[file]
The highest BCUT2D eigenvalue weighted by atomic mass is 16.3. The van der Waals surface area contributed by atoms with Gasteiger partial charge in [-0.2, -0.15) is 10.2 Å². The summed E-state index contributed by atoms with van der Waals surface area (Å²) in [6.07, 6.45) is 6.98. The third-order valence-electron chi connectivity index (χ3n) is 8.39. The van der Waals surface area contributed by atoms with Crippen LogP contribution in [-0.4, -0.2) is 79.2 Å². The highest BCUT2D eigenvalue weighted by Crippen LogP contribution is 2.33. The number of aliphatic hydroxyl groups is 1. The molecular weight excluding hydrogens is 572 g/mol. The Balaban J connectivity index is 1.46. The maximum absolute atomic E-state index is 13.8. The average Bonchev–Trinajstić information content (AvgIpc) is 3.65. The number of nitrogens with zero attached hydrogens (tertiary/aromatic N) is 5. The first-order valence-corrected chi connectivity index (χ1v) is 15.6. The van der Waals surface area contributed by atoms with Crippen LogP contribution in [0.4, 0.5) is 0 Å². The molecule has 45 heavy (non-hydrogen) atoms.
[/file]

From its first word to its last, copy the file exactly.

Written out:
The highest BCUT2D eigenvalue weighted by atomic mass is 16.3. The van der Waals surface area contributed by atoms with Gasteiger partial charge in [-0.2, -0.15) is 10.2 Å². The summed E-state index contributed by atoms with van der Waals surface area (Å²) in [6.07, 6.45) is 6.98. The third-order valence-electron chi connectivity index (χ3n) is 8.39. The van der Waals surface area contributed by atoms with Crippen LogP contribution in [-0.4, -0.2) is 79.2 Å². The highest BCUT2D eigenvalue weighted by Crippen LogP contribution is 2.33. The number of aliphatic hydroxyl groups is 1. The molecular weight excluding hydrogens is 572 g/mol. The Balaban J connectivity index is 1.46. The maximum absolute atomic E-state index is 13.8. The average Bonchev–Trinajstić information content (AvgIpc) is 3.65. The number of nitrogens with zero attached hydrogens (tertiary/aromatic N) is 5. The first-order valence-corrected chi connectivity index (χ1v) is 15.6. The van der Waals surface area contributed by atoms with Crippen LogP contribution in [0.4, 0.5) is 0 Å². The molecule has 45 heavy (non-hydrogen) atoms.